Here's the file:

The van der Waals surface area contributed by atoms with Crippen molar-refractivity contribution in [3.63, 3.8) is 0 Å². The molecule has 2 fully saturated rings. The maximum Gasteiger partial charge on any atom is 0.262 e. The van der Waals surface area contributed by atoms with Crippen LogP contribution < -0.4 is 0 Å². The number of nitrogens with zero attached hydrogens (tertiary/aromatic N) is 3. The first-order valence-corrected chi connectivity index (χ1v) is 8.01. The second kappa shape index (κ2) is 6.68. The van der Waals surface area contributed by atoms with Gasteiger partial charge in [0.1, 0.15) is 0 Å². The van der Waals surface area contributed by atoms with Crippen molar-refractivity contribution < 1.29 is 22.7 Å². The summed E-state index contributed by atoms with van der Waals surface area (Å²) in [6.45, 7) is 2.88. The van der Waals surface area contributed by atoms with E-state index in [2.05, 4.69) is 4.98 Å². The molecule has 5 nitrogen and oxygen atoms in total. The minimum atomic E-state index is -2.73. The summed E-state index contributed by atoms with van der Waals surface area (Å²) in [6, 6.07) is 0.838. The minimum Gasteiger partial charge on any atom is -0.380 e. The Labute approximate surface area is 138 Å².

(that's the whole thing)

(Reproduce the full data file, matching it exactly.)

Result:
The van der Waals surface area contributed by atoms with Crippen molar-refractivity contribution in [3.63, 3.8) is 0 Å². The molecule has 2 fully saturated rings. The maximum Gasteiger partial charge on any atom is 0.262 e. The van der Waals surface area contributed by atoms with Crippen LogP contribution < -0.4 is 0 Å². The number of nitrogens with zero attached hydrogens (tertiary/aromatic N) is 3. The first-order valence-corrected chi connectivity index (χ1v) is 8.01. The second kappa shape index (κ2) is 6.68. The van der Waals surface area contributed by atoms with Gasteiger partial charge in [0.1, 0.15) is 0 Å². The van der Waals surface area contributed by atoms with Crippen molar-refractivity contribution < 1.29 is 22.7 Å². The summed E-state index contributed by atoms with van der Waals surface area (Å²) in [6.45, 7) is 2.88. The van der Waals surface area contributed by atoms with E-state index in [2.05, 4.69) is 4.98 Å². The molecule has 5 nitrogen and oxygen atoms in total. The minimum atomic E-state index is -2.73. The summed E-state index contributed by atoms with van der Waals surface area (Å²) in [6, 6.07) is 0.838. The minimum Gasteiger partial charge on any atom is -0.380 e. The Labute approximate surface area is 138 Å².